Dan Reiter and Allan Stam counter the material explanation for democratic victory with non-material factors, such as strategy.8 Nevertheless, they prove statistically that COW’s CINC scores (Composite Index of National Capability scores, economic and military, by state-year), both domestic and allied, correlate significantly with democratic victory. True, their models produce a weaker correlation than preceding models, but their added controls (particularly their judgements of strategy, leadership, and initiative) are hardly valid.9 Later, Reiter and Stam reported statistically that ‘democratic belligerents did not enjoy larger economies or greater industrial production than did non-democratic belligerents’ (for the years 1816 to 1990). However, they tested state-years rather than sides in a war.10

Clearly, democracies are likely to wage war with more material power than autocratic enemies. Here we get to the hitherto unexplored implications for how democracies fight. The materially powerful are in no hurry, knowing that they have more capacity. Autocracies must win quickly, before democracies convert their superior capacity into superior capability. If you are in no hurry, you can afford a long, remote war, with economic sanctions, proxies, and remote strike weapons, such as cruise missiles. Long-duration, remote strategies also reduce exposure of friendly personnel—the focus of the section below.

Robert Capa, Soldier in the Waves. Normandy landings, France, 6 June 1944. PHOTO: Reproduction/MTI

Casualty Sensitivity and Low-Exposure Strategies

Reiter and Stam have done most to push the theory that democracies choose ‘manoeuvre strategy’ in pursuit of quick, decisive victory, for fear of electoral punishment for costly wars. However, another incentive for manoeuvre is to avoid a decisive confrontation, for fear of high casualties and thence electoral punishment.

Democratic triumphalists ignore this antinomy. Methodologically, they do not recognize remote, long-duration, or low-exposure strategies. Indeed, they recognize only three strategies, of which ‘attrition’ and ‘punishment’ are closer to remote, long-duration, low-exposure strategies than to the ‘manoeuvre strategy’ that they theorize as the democratic preference.

The methodology that Stam invented, and various co-authors took up, has tended to dazzle readers, so its invalidity needs some exposure here. John Mearsheimer was first to reduce all military strategies to three mutually exclusive types: (‘Blitzkrieg’, ‘attrition’, and ‘limited aims’). Edward Luttwak re-termed the types. Stam and co-authors use Luttwak’s terms, but cite Mearsheimer.11 The typology is a reductionist caricature.12 A military might try all strategies at once, or each at different times, or each in different media (such as: to fight attritionally on land while seeking to manoeuvre at sea). Nevertheless, Stam and co-authors code each side’s strategy as if it were common across allies, forces, time, and media, for each war.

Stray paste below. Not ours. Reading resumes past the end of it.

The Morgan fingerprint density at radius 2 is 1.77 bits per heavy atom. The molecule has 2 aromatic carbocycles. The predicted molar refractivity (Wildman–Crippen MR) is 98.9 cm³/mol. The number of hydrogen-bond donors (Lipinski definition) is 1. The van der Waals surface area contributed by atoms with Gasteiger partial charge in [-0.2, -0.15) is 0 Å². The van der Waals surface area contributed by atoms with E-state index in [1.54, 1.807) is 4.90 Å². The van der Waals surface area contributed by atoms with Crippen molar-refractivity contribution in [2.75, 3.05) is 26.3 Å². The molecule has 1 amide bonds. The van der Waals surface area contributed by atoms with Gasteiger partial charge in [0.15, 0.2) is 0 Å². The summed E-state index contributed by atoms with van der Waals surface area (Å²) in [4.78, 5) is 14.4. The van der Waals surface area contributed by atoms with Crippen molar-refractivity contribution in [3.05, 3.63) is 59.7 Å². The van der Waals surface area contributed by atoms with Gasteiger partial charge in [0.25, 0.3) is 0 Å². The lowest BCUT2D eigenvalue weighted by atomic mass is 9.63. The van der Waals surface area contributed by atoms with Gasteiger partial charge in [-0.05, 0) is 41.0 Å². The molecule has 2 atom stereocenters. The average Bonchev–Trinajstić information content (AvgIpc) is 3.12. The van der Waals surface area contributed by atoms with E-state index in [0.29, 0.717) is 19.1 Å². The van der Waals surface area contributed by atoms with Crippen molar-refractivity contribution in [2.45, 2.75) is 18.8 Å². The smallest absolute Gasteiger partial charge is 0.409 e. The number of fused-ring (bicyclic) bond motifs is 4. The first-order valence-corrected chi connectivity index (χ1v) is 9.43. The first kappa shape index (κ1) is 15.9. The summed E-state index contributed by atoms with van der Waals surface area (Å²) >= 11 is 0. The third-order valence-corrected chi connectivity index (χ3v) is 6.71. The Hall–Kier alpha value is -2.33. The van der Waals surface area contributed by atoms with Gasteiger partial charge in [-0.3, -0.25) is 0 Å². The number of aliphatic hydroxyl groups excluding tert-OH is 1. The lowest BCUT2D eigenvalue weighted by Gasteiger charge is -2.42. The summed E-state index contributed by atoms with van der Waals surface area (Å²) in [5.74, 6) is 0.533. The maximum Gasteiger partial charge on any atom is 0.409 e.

Stam was first to use the typology to create a dataset large enough for statistical analysis, which is admirable, but does not escape the invalidity of the typology. Stam compounds the invalidity by expressing strategy per dyad—as a combination of one side’s and the other’s supposed strategy. He also adds each side’s posture (either defensive or offensive). In some models, Stam adds the dominant terrain, which, he argues, favours one strategy over another (such as: open ground favours ground manoeuvre). Thus, each ‘strategy’ is actually a combination of four to five codes (one side’s posture, one side’s strategy, other side’s posture, other side’s strategy, dominant terrain). Stam produces 18 combinations, where nine combinations reverse the direction of the other nine (e.g., offensive-manoeuvre versus defensive-attrition is the reverse of offensive-attrition versus defensive-manoeuvre). Stam ranks each set of nine ordinally, according to his judgement of the likelihood of one side’s strategy beating the other’s. For instance, he ranks offensive manoeuvre as better (rank 9) than offensive punishment  (rank  7)  against  defensive attrition, and ranks defensive punishment as better (rank 9) than defensive manoeuvre (rank 7) against offensive attrition. In each set of nine, he expects ranks 9, 8, and 7 to win, ranks 6, 5, and 4 to draw, and ranks 3, 2, and 1 to lose.13 Later, Reiter and Stam reduced the nine ranks to five.14